My Killer Recipes for Two Sangrias — Natalie Berkowitz

The Winemaker's Hand

Now that we’re fully into summer what could be more timely than a recipe for sangria? And, who better to provide it than Natalie Berkowitz, author of The Winemaker’s Hand: Conversations on Talent, Technique, and Terroir. Here you go:

A Victorian summer dinner was a formal affair offering a plethora of substantial courses. When heat and humidity strikes, modern palates cry out for lighter fare. It’s time to throw out antediluvian constraints of white wine with fish and red with meat and step up to new ideas. Opting for grilled meats, salads, fish, paella, and shore dinners of lobster and raw crustaceans. Red and white Sangria are refreshing additions to the pantheon of summer beverages.

Sangrias of all stripes are delightfully refreshing. Its latitude of no-fail ingredients is its great appeal because there is no definitive recipe. I’ve tinkered with choices for years, adding a dollop of this and a soupçon.

My special recipe for red sangria starts with pouring a bottle of a full-bodied red into a large pitcher: A Côtes de Rhone, Chianti, or classic Spanish Rioja works. In fact, any hearty red wine fills the bill. The addition of a substantial dash of orange juice, a cup of good, inexpensive brandy such as E & J or Christian Brothers adds a special kick. To build up additional flavors, add a tablespoon or two of sugar, (don’t make it sweet), and 6 ounces of club soda for sparkle. Fruit is an indispensable requirement. Slices of stone fruit, like peaches, nectarines, and plums together with cantaloupe and/or honeydew soak up the wine. and make a great stand-alone treat or topping on vanilla ice-cream. Allow the ingredients at to meld least an hour before serving.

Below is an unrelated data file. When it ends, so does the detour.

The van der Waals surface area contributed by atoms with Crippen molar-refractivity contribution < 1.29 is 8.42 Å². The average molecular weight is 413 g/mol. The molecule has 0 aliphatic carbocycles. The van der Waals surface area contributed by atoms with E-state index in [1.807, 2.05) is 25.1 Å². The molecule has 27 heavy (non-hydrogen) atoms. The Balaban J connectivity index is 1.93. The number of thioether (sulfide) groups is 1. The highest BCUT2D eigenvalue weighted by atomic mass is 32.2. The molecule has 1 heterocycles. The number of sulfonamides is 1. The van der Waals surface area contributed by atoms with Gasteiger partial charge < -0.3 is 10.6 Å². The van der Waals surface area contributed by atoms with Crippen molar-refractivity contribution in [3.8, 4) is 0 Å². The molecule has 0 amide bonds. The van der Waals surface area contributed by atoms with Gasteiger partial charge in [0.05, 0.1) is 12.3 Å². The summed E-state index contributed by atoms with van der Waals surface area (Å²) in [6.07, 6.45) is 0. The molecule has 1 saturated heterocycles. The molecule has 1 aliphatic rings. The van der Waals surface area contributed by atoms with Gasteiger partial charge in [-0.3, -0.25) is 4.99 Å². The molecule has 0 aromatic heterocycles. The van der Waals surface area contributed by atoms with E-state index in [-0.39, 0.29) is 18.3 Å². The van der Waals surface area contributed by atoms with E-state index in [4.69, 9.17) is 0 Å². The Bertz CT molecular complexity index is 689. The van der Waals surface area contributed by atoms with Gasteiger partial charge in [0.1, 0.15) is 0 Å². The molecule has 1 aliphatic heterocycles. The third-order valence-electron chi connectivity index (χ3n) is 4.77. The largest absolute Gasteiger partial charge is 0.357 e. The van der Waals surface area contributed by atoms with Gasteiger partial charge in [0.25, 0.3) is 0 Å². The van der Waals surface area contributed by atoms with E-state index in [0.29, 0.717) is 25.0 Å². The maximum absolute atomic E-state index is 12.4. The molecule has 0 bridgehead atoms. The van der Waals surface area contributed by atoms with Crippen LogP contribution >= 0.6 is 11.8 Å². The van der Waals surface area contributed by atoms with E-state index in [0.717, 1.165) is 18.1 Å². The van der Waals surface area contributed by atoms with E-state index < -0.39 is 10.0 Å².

White Sangria is an equally delicious, if less well-known alternative to its bolder red sibling. It’s so cool and enticing in a clear glass pitcher that it practically lowers the surrounding temperature. Start with a Sancerre, a fruity Sauvignon Blanc from Chile or Napa, a Vouvray from the France’s Loire Valley, or an Auslese Riesling from Germany or Alsace. (Chardonnay is too heavy for my tastebuds.) Add a cup of brandy, (see above), two or three tablespoons of Grand Marnier, a slug of peach nectar, club soda, green grapes and diced honeydew melon or cantaloupe. Serve over ice cubes as an aperitif or as a divine complement to sushi, sashimi, and grilled fish.

Use your imagination to make these inventive wines suit your taste.

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